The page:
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Real Impact of Differences in Internet Connection Speeds

by jerseyrock / March 2, 2010 12:13 PM PST

Want to quantify difference between a 15Mbps and a 25Mbps connection in real terms.

I guess 25Mbps is in theory 66% faster than 15Mbps -- but what will that really mean to me on a day-to-day basis?

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Depends On How You Use It
by Grif Thomas Forum moderator / March 3, 2010 12:29 AM PST

Both speeds are really fast for a home user.. If all you do is surf the net and read email, you won't notice any difference as web pages will load equally as fast. Even viewing videos online won't display much difference since both speeds should allow for the full uninterrupted stream to smoothly download.

On the other hand, if you constantly download large files, or download multiple large files at the same time, such as music or such, you'll notice a difference in the time it takes to download the file. Of course, much depends on the "sender" of those downloads as well.. Some sites aren't able to "send" the files as fast as you can receive them... so sometimes, you won't be able to utilize all of the bandwidth of either speed.

So the "impact" will vary depending on what you do with all that bandwidth.

Hope this helps.

Grif

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Bith speeds are suspect, of course
by grtgrfx / March 5, 2010 9:46 AM PST

Considering that you'll never actually see rated speeds, it's a moot point. The sad fact is, due to variables such as distance to the servers, time of day, and the number of people in your neighborhood online at any given time, you'll be lucky to get 25% of any rated speed from your internet provider. Maybe some day we as consumers will force the telecom/cable providers to tell us the actual typical bandwidth for our areas instead of pie-in-the-sky "up to" speeds.

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Only Partially True
by Flatworm / March 5, 2010 10:33 PM PST

On a copper system it is true that you will seldom see the bitrate advertised unless you're on at 3:00 am and all your neighbors are asleep. Cable Internet connections are generally shared by everybody in your building or by your immediate neighbors and high traffic from other sources will slow down your throughput, sometimes significantly.

With newer fiber-optic connections like FiOS, though, you do tend to get the advertised speed, and sometimes a wee bit higher, all the time.

But the correspondent was correct that, if all you do is get your email and browse the web, you won't notice much difference above about 7 Mb. The difference is quite noticeable, however, if you upload and download large files, particularly if you use good old FTP and NNTP.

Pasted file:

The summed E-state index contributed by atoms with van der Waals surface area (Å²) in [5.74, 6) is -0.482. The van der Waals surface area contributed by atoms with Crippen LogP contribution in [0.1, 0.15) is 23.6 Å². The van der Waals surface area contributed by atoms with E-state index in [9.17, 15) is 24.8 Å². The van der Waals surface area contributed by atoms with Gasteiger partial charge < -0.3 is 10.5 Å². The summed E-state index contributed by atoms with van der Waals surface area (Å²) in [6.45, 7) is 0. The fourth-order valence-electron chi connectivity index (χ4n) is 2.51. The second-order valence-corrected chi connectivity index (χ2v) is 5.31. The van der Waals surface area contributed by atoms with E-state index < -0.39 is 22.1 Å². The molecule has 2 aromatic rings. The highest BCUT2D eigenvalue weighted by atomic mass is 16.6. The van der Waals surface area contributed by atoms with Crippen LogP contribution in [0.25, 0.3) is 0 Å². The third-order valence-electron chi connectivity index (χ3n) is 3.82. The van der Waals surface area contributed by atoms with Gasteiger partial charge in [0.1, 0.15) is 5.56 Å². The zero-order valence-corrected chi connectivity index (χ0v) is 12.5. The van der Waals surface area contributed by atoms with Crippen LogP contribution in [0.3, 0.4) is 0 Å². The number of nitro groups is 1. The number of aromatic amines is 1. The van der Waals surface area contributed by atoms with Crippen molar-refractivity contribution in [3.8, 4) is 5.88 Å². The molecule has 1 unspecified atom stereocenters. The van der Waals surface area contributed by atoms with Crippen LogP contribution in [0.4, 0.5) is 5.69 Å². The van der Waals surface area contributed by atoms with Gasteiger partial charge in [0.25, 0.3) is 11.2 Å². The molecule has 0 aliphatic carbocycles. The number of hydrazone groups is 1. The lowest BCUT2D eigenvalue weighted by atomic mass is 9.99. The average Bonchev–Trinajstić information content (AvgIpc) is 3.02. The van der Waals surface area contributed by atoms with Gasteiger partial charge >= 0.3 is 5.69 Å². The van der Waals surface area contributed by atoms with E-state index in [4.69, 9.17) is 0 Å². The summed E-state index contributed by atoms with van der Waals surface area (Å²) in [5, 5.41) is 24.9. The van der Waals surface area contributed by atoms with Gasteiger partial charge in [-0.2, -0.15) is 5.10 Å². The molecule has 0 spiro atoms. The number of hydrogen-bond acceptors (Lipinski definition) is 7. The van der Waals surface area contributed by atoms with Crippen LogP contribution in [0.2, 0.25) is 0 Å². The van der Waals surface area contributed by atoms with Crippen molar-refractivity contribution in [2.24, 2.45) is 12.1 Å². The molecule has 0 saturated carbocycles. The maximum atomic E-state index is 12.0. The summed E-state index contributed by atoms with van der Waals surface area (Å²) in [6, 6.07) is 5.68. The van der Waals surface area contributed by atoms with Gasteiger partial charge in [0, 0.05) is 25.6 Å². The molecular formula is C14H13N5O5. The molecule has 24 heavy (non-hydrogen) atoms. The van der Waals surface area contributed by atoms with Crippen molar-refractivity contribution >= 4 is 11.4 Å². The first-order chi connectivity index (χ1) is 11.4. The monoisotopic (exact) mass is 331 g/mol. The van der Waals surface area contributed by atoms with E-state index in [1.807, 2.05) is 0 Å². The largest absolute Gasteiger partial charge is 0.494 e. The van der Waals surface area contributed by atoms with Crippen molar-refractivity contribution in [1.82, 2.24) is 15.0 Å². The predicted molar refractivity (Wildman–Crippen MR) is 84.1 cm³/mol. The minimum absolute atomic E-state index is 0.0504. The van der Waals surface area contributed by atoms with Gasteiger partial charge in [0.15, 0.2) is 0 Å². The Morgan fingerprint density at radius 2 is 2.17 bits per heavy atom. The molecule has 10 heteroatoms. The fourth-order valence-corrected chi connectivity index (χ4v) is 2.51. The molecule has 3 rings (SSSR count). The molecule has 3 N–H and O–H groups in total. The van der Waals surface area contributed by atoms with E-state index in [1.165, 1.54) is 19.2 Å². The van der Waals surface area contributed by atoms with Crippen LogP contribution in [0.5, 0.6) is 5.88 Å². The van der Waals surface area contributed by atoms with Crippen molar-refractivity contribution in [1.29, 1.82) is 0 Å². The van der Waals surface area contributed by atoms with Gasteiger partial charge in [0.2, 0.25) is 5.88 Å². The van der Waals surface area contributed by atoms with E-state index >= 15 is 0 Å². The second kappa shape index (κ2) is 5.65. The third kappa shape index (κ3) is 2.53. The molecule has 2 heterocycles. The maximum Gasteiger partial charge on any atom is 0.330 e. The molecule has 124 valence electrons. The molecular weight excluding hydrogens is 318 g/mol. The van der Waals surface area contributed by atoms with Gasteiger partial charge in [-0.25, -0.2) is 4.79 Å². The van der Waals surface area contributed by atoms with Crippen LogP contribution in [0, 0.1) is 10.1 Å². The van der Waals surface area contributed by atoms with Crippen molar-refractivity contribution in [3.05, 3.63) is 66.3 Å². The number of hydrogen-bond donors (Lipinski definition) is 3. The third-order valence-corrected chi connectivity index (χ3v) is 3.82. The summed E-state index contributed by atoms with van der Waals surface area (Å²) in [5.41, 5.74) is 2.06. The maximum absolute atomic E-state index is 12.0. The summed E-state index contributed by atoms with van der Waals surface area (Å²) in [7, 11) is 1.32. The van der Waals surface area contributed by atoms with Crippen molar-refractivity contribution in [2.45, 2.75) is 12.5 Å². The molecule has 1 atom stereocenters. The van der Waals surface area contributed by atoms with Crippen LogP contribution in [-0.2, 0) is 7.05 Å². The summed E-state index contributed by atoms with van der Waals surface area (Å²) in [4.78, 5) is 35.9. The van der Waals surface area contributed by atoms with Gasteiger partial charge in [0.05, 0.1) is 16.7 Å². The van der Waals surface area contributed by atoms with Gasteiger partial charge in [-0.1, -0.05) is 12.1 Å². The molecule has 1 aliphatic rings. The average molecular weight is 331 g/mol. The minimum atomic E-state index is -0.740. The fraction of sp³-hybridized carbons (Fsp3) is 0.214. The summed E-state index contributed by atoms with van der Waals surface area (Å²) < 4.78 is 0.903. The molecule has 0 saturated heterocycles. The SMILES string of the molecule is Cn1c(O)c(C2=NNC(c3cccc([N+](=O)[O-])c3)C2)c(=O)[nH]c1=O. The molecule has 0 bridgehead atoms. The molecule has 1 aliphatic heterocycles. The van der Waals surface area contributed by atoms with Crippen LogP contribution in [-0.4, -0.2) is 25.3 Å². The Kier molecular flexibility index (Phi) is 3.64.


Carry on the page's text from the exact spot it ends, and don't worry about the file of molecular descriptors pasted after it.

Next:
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you still may see a difference
by porsche10x / March 6, 2010 9:39 PM PST

Actually, I suspect you will see a marked difference even for just plain old web browsing. I used to get around 12Mb speeds from my cable company. I switched to FIOS and get a solid, consistent 20Mb (at least according to various speed tests). I definitely noticed an improvement in browsing speeds. Of course, it depends on the page. A simple page with only a paragraph of text will download in an instant regardless of connection speed. But, a lot more pages today have a lot of content that takes a while to load. A bunch of pictures, flash animations (ads are a big resource hog), java apps, etc. can really slow things down. Consider this. Any web page that takes longer than, say, one tenth of a second to download (which I suspect is most of them) will benefit greatly from a faster connection speed.

Also, depending on what you're doing, you should also look at the upload speed provided. It will likely be much slower than the download speed, so if you transfer large files or do videoconferencing, etc., you should compare this as well.

Of course, there are other issues. You have to consider the source. If the website's host is only providing, say, 5Mb of bandwidth, then anything above 5 at your end really won't help. Any bottleneck along the way will limit your bandwidth. It's the weakest link that determines the strength of the chain. Also, there are network settings that can improve your browsing speeds.

It's sad really, but when internet connection speeds were a thousand times slower, the perception of speed (specifically while browsing)wasn't that much different. Web pages were simpler and loaded quick enough. Yes, we have fancier content now, but most popular sites still take 5 seconds to load today, mostly so they can show you more ads. I was expecting the internet to work like turning the pages of a book. I'm still waiting.

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Higher speed helps on shared connection
by andrewbaggins / March 12, 2010 11:57 PM PST

We have a simple home network. Lady of the house may be playing games online while I'm surfing or downloading a big file or streaming some high quality video. We definitely noticed fewer delays and slowdowns when we upgraded to 12MB/second cable internet from our previous 4MB/second DSL service.

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